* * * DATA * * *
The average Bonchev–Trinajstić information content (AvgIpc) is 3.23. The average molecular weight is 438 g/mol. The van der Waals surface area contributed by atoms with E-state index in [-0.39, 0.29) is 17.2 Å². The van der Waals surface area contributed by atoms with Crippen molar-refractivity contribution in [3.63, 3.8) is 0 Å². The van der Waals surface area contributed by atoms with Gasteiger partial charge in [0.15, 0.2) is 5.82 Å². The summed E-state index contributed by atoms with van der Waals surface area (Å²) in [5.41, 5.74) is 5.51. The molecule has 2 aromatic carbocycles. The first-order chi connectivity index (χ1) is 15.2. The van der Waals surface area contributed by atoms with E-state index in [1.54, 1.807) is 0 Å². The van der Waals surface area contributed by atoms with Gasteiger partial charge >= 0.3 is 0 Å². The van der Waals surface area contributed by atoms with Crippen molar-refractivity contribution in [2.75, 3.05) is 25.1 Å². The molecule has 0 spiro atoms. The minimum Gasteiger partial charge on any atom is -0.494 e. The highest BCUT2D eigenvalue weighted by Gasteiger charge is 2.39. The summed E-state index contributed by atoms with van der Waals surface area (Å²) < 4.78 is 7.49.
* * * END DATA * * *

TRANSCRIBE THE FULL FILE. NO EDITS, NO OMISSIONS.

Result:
The average Bonchev–Trinajstić information content (AvgIpc) is 3.23. The average molecular weight is 438 g/mol. The van der Waals surface area contributed by atoms with E-state index in [-0.39, 0.29) is 17.2 Å². The van der Waals surface area contributed by atoms with Crippen molar-refractivity contribution in [3.63, 3.8) is 0 Å². The van der Waals surface area contributed by atoms with Gasteiger partial charge in [0.15, 0.2) is 5.82 Å². The summed E-state index contributed by atoms with van der Waals surface area (Å²) in [5.41, 5.74) is 5.51. The molecule has 2 aromatic carbocycles. The first-order chi connectivity index (χ1) is 15.2. The van der Waals surface area contributed by atoms with E-state index in [1.54, 1.807) is 0 Å². The van der Waals surface area contributed by atoms with Gasteiger partial charge >= 0.3 is 0 Å². The van der Waals surface area contributed by atoms with Crippen molar-refractivity contribution in [2.75, 3.05) is 25.1 Å². The molecule has 0 spiro atoms. The minimum Gasteiger partial charge on any atom is -0.494 e. The highest BCUT2D eigenvalue weighted by Gasteiger charge is 2.39. The summed E-state index contributed by atoms with van der Waals surface area (Å²) < 4.78 is 7.49.